So the Parish in the delightful harmony and confessed strength of all its activities is to go straight on. Is not that something to be warmly thankful for?

In October, at Chicago, your new Bishop will be chosen. You are going to welcome him cordially, you are going to hold up his hand steadily, you are going to cheer his heart and help on his work generously. How do you know, does any one ask? We judge of the future by the past, and so I know its.

Is it not a bright outlook? He guiding you; you sustaining him; loving each other and helping each other in the ways of the church and unto the fullness of reconciliation with God in Christ?

I go to be the Bishop of an important Diocese. There's much hard work to be done in it. Had there not been I honestly say I should not have left you. Do you not rejoice that God has given me strength, and has allowed me to weave into the framework of that strength the rich experience of twenty years, that I may lay good hold of the work that is to be done?

Missouri has 114 counties in it, and the sixth largest city in the Union. And near three millions of population. It is the largest Diocese in number of souls in all America. Is it not permitted to you to be glad or proud that in this shut away missionary region of the far western mountains, by the kindness you have [8/9] shown him warming his heart, by the help you have given him, invigorating his spirit, by the need you have discovered to him evoking his growth, and by the spur and friction you have pressed upon him putting him to his mettle, you have fitted and trained the man to be called to this important post?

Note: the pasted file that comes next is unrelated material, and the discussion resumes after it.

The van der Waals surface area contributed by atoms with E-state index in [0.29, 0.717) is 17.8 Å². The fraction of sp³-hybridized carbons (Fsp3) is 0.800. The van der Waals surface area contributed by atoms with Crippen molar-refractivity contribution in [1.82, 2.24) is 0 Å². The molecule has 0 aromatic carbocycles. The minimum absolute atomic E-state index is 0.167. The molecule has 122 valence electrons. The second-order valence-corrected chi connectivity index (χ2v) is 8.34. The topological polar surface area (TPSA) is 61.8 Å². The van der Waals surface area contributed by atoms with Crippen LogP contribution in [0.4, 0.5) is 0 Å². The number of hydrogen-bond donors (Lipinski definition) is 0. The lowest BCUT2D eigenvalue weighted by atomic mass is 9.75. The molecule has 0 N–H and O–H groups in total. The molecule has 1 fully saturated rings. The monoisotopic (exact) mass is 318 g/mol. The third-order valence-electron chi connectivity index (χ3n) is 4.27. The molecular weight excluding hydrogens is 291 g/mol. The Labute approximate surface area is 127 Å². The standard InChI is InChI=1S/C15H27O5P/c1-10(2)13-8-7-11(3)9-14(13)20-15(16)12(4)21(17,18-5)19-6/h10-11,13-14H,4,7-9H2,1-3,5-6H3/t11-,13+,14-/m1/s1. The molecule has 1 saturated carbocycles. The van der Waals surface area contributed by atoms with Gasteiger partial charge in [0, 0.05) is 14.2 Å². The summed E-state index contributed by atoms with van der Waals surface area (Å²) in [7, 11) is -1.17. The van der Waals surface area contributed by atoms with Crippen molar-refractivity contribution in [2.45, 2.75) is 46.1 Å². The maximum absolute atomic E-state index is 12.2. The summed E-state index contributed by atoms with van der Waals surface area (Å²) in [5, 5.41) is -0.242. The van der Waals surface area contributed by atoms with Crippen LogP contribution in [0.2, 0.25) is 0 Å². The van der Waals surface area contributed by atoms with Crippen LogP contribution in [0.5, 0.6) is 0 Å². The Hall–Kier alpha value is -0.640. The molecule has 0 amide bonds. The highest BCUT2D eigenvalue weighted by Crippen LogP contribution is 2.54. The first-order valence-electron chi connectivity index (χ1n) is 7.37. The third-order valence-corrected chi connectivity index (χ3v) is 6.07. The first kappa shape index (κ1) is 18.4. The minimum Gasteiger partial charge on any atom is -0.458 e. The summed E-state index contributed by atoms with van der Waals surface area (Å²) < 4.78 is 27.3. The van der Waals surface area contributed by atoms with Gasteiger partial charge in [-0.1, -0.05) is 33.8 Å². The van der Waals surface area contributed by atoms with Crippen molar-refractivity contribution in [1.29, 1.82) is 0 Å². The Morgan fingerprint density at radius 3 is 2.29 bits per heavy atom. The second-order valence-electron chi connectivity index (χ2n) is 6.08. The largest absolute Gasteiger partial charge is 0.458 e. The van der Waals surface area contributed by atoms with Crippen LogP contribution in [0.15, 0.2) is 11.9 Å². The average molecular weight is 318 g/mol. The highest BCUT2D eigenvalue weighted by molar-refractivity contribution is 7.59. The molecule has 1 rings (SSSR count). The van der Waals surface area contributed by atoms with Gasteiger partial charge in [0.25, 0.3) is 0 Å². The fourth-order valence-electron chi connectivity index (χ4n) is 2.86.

I may fail. God knoweth the trembling anxiety that lies shut within. But if, ere comes the day of death, I do succeed in doing, a little as He would have me, some of the great work that lies before, the success will be largely due to what you have done for me and have done in me during my dear home-life and my loved Bishop-life of these twenty years.

Then let's say a cheery good-bye. Cheery, because of deep and long-to-be-remembered thanks with which our hearts are full this day. Cheery, because there’s great good work to be done yet by you and me for God, if He spare our lives. Cheery, because if ever a people ought with abiding trust in God’s Providence, we ought now to thank God and take courage.

We will do it. Thank God, and take courage.

Dear brethren, so long valued and loved, I beseech you, let us kneel once more together in the Holy Communion of our blessed Lord, and pray Him "not weighing our merits but pardoning our offences" to keep us in His ways, and hold us in His hands, and save us in His love, that we be together again with Him, bye-and-bye.

"God of our fathers! by whose hand
Thy people still are blest;
[10] Be with us thro' our pilgrimage,
Conduct us to our rest.

O, spread Thy sheltering wings around
Till all our wanderings cease;
And at our Father's loved abode
Our souls arrive in peace."